Our surviving producers are FAR more efficient than foreign producers – and even more so if those producers get penalized as polluters.
    • The tax cuts and above incremental profits from displacing imports will provide significant capital to expand and displace more imports.
    • Companies that repatriate the $4 Trillion in overseas profits will provide a YUGE incremental pool of capital for capacity investments, either directly or indirectly by flooding the market with an excess supply of money.
    • The first-year writeoff of capital investments in new capacity makes it YUGELY lucrative to expand capacity.

    Liked by 5 people

    • WSB says:

      I always cringed at the casino that replaced some of the Bethlehem Steel real estate.

      Liked by 2 people

      • Pat Frederick says:

        and guess who frequents that Casino? the Chinese
        My father (God rest his soul) loved to go to the Sands Casino in the last years of his life because it was close to their home. Within a year of the casino opening, he was disgusted he said by the number of Chinese tourists bused in daily. They would sit at the slot machines, he said, and eat sandwiches they brought with them, but would rarely play the machines at all—just sit and take up space. They would wash in the bathrooms and often lounges would have to close because of bed bug infestations.

        Liked by 1 person

  30. fred5678 says:

    CNN talking head just said that May talks would be fine, but was worried that POTUS Trump would not be able to deal with Kim in person. Realy,. She said that. The penultimate deal-maker would not be able to negotiate with Rocket Man. Honest. She really said it.

    Liked by 5 people

  31. MAJA says:

    It’s exhilarating to watch what PDJT achieves. It’s like watching a fantastic ice hockey game, or listening to exquisite music. You know you are in the presence of greatness.

    And for all those who slam PDJT for speaking of his successes and achievements…that’s the difference between the lion (and other alphas) as compared to betas, alphas enjoy and celebrate their awesomeness.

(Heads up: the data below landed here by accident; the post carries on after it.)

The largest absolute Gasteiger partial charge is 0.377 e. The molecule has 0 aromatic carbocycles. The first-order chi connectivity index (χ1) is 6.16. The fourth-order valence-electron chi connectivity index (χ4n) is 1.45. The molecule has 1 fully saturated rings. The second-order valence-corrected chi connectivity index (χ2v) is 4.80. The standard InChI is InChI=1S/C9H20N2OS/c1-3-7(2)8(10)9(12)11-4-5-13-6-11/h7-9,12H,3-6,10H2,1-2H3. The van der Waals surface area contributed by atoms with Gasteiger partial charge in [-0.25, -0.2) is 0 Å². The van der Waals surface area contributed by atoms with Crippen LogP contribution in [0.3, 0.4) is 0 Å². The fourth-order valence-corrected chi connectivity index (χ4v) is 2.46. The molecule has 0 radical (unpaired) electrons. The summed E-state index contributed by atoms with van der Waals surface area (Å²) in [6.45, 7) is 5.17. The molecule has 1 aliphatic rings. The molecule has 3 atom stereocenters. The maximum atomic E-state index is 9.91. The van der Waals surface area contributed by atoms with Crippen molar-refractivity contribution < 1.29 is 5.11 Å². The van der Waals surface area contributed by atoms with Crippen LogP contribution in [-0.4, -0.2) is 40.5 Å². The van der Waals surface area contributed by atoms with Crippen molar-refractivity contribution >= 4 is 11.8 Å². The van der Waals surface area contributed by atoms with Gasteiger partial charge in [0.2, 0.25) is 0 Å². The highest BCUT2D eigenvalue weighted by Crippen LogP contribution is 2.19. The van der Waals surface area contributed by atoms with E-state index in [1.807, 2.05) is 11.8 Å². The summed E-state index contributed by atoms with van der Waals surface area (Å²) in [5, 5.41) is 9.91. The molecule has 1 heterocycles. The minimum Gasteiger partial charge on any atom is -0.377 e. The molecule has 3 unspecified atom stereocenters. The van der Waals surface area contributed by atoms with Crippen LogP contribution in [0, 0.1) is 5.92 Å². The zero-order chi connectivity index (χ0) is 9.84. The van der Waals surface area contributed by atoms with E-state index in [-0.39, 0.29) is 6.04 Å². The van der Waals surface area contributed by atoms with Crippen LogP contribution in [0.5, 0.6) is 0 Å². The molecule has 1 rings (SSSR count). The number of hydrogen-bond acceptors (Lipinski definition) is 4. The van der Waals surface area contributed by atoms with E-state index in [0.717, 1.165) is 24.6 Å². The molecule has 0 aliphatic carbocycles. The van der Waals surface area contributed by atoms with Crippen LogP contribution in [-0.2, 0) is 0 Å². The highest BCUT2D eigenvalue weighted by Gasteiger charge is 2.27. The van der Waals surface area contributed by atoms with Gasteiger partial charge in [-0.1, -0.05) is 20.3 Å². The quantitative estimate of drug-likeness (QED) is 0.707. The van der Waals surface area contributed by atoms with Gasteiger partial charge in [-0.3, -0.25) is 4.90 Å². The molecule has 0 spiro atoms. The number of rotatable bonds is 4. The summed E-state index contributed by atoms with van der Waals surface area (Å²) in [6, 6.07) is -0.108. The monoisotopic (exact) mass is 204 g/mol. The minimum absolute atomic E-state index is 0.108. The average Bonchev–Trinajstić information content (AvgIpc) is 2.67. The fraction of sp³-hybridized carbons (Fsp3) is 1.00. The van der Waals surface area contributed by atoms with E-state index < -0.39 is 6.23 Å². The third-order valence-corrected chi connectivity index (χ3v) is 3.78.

The 0bama crew was like watching the keystones cops.

    Liked by 2 people

    • WSB says:

      Sigh…again.

      Liked by 1 person

    • Jase says:

      Flake is that guy at the party who gets drunk on other people’s beer and throws up in the kitchen sink. He is, as usual, just barfing in the sink again.

      Liked by 2 people

    • sunnydaze says:

      Cannot wait to NEVER see this guy and his crooked nose again.

      Definition of POS right there.

      *Somebody* is paying him well for his constant disruption. His kind of vitriol doesn’t come out of “nowhere”.

      Liked by 1 person

    • Pat Frederick says:

      pardon my ignorance, but who has the power here to impose the tariffs? If the President does, how can Congress limit his power? Sure they can propose legislation, but legislation that tries to take over a Presidential power will fail in SCOTUS. At some point I hope the Trump Train turns into more of a Trump Tidal Wave and all these “persisting” jerks get washed out to sea…

      Liked by 1 person

      • thedoc00 says:

        Per the constitution, Congress is supposed to be responsible for raising tariffs, to fund the Federal Government. The interesting part of the discussion on tariffs, in the Constitution, however, Trump is using his authority as president to protect the nation and welfare of its citizens, in the constitution, to support his actions. You need to look beyond the shallow discussions in all the media, who equate national security with military power. Note that “security concerns” also includes preserving the welfare and way of life of its citizens, which does NOT always include military actions or concerns. Security has a deeper context.

        Liked by 1 person

  32. sunnydaze says:

    Wilbur Ross is fantastic. I just love this guy.

    We are so fortunate that we have him.

    Liked by 1 person

  33. kyrissaean says:

    “If they are using their own manufactured steel, there is no tariff.See how brilliantly that works? dnc love to penalize”made in USA” with tariff on aluminum=example soda tax,but outsource=tariff free

    Liked by 1 person

  34. William Dorritt says:

    China’s Strategy is to defeat the USA without firing a shot.
    The Chamber of Commerce, Globalists, Wall Street, EU and the Congress have worked towards this same goal.

    80,000 factories moved or destroyed, and 25,000,000 jobs lost in the USA, a full scale nuclear strike could not have done this much damage.

    China must be pushed out of the Panama Canal, by Panama, now; and replace with a NATO country.

    China has spent at least $150 Billion to turn Venezuela into a shit hole, and occupy the area between N. America and S. America, they must be pushed out.

    Liked by 1 person

  35. jmclever says:

    Next up, POTUS Trump and his financial team use the rules of the WTO to dismantle China. I don’t know how, but it is their M.O.

    Liked by 1 person

  36. Gary Ingle says:

    Trump is literally re-coining the phrase “it’s the economy stupid”. I love my POTUS!

    Liked by 1 person

  37. Lopeover says:

    These tariffs are good. We need high quality steel for our Military and infrastructure. Union workers have been begging for this for over 30 years! Significant.

    Liked by 1 person